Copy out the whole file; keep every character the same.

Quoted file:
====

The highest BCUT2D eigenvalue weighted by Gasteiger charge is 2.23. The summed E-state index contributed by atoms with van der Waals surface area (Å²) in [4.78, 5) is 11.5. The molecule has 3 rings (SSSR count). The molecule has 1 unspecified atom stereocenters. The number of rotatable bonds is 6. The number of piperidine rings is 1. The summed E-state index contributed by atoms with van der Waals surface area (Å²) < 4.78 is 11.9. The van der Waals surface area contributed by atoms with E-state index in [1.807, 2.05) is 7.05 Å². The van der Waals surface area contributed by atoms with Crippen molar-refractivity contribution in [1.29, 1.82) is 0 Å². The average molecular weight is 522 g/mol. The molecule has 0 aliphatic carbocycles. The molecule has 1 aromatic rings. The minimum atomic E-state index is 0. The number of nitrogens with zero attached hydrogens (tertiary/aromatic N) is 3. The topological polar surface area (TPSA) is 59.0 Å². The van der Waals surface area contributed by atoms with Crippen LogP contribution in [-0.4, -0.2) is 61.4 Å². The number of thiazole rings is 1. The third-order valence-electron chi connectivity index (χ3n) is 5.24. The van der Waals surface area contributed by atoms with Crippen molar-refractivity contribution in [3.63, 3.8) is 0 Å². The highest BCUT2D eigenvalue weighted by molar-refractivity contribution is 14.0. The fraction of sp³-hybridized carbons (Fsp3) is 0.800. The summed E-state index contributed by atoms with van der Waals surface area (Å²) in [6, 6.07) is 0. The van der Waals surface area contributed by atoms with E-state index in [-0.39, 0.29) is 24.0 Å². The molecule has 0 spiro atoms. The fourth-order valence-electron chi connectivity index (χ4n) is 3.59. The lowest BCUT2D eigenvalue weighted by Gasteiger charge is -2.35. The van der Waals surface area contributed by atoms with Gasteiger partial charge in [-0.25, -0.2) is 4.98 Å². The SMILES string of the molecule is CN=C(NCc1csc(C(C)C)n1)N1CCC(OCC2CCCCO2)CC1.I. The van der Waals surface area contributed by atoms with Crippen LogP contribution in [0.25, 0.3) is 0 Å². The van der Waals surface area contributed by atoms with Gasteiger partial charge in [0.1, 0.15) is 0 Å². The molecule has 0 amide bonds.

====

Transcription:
The highest BCUT2D eigenvalue weighted by Gasteiger charge is 2.23. The summed E-state index contributed by atoms with van der Waals surface area (Å²) in [4.78, 5) is 11.5. The molecule has 3 rings (SSSR count). The molecule has 1 unspecified atom stereocenters. The number of rotatable bonds is 6. The number of piperidine rings is 1. The summed E-state index contributed by atoms with van der Waals surface area (Å²) < 4.78 is 11.9. The van der Waals surface area contributed by atoms with E-state index in [1.807, 2.05) is 7.05 Å². The van der Waals surface area contributed by atoms with Crippen molar-refractivity contribution in [1.29, 1.82) is 0 Å². The average molecular weight is 522 g/mol. The molecule has 0 aliphatic carbocycles. The molecule has 1 aromatic rings. The minimum atomic E-state index is 0. The number of nitrogens with zero attached hydrogens (tertiary/aromatic N) is 3. The topological polar surface area (TPSA) is 59.0 Å². The van der Waals surface area contributed by atoms with Crippen LogP contribution in [-0.4, -0.2) is 61.4 Å². The number of thiazole rings is 1. The third-order valence-electron chi connectivity index (χ3n) is 5.24. The van der Waals surface area contributed by atoms with Crippen molar-refractivity contribution in [3.63, 3.8) is 0 Å². The highest BCUT2D eigenvalue weighted by molar-refractivity contribution is 14.0. The fraction of sp³-hybridized carbons (Fsp3) is 0.800. The summed E-state index contributed by atoms with van der Waals surface area (Å²) in [6, 6.07) is 0. The van der Waals surface area contributed by atoms with E-state index in [-0.39, 0.29) is 24.0 Å². The molecule has 0 spiro atoms. The fourth-order valence-electron chi connectivity index (χ4n) is 3.59. The lowest BCUT2D eigenvalue weighted by Gasteiger charge is -2.35. The van der Waals surface area contributed by atoms with Gasteiger partial charge in [-0.25, -0.2) is 4.98 Å². The SMILES string of the molecule is CN=C(NCc1csc(C(C)C)n1)N1CCC(OCC2CCCCO2)CC1.I. The van der Waals surface area contributed by atoms with Crippen LogP contribution in [0.25, 0.3) is 0 Å². The van der Waals surface area contributed by atoms with Gasteiger partial charge in [0.1, 0.15) is 0 Å². The molecule has 0 amide bonds.